So, here's the problem. I have a file on a remote machine available only to root, and a private-key-only no-root SSH access(I do have sudo though). I need to copy that file to the local machine, and make it as easy to use as possible (an alias or a shell script), because this will be used multiple times by different people.

Here's what I was thinking: 1. SSH to the remote machine and copy the file to some location where I have permissions 2. From the local machine, do rsync --remove-source-files for the file I just copied.

But I don't see any way to do it with just one command. Is there?

  • It doesn't matter how many commands you need. If you can make it work with any number of commands, you write them in a new file that will become the script to run to do it. May 10, 2016 at 6:41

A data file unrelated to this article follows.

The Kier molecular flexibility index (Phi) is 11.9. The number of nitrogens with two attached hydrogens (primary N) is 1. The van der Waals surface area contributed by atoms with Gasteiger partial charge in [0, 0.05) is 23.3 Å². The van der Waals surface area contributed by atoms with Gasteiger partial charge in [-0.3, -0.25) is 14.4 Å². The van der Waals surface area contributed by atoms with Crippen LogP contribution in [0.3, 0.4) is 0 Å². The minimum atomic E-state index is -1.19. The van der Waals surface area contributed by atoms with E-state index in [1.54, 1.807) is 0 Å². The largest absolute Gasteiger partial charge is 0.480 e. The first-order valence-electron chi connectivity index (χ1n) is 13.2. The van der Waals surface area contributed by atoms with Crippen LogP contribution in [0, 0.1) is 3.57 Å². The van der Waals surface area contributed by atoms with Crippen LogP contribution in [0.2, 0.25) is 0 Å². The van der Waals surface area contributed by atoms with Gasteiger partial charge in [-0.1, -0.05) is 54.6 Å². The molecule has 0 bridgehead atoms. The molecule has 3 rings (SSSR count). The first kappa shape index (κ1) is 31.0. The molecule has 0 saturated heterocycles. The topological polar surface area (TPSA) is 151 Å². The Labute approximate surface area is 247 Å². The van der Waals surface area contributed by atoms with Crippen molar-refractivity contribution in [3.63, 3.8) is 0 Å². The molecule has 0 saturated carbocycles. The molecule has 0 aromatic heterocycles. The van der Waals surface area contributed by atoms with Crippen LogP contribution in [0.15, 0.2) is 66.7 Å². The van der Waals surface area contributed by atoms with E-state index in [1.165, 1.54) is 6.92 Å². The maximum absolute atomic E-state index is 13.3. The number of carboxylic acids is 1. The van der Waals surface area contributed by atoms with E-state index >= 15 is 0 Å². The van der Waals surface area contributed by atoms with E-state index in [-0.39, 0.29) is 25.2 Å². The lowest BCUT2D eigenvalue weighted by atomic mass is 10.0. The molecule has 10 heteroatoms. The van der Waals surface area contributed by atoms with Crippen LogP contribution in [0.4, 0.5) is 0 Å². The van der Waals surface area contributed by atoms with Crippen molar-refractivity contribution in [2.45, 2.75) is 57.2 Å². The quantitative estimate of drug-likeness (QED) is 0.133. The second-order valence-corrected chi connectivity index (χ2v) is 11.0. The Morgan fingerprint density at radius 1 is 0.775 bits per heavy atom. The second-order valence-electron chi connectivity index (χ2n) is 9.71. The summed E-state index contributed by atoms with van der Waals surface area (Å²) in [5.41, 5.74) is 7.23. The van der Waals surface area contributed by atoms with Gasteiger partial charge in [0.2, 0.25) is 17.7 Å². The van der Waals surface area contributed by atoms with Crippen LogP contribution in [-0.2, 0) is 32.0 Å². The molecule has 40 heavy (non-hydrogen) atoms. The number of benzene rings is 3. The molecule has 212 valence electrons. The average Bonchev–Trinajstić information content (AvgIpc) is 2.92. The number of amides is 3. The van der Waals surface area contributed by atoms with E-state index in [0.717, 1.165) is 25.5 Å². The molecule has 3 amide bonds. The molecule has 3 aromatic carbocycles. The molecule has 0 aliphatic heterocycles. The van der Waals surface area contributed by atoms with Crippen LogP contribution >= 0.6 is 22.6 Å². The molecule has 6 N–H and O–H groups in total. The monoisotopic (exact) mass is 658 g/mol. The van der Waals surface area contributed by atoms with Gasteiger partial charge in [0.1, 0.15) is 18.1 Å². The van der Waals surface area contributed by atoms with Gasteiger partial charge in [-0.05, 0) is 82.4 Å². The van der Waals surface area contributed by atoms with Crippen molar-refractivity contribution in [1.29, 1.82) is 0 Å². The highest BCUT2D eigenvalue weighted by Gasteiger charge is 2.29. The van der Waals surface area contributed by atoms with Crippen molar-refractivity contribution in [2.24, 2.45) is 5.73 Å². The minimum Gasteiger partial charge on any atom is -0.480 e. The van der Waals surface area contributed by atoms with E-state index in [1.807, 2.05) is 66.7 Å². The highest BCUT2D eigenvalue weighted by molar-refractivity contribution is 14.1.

• Well, yeah, but If the first command is "ssh whatever", and the the second is "cp whatever", will "cp" be executed on the remote server?
    – T. Spikes
    May 10, 2016 at 7:02
  • Then the solution lies on the remote machine. I don't understand why you need to automate such a weird intrusion into your own system but since you do it, why not simply change the permissions on the remote server or create a hard link with proper permissions? May 10, 2016 at 7:28

2 Answers 2


I think I can improve on the answer given by EightBitTony.

ssh -t user@target 'sudo cat /source/file' > output && chmod +x output

When more than one file is involved, I find pax much easier to use than rsync, not matter how often rsync is "simplified" for me.

ssh -t user@target 'cd /src && pax -w ./' | pax -r 



ssh -t user@target machine sudo cp /source/file /target/file

The -t creates a pseudo-tty, so that sudo can ask for a password. The ssh command takes an optional command (sudo cp .... in this case) which it executes on the target machine and then disconnects.

You will get prompted for the sudo password (i.e. user@target's password).

You can then run the rsync. You can script this on the starting machine with just the two lines in a single script.

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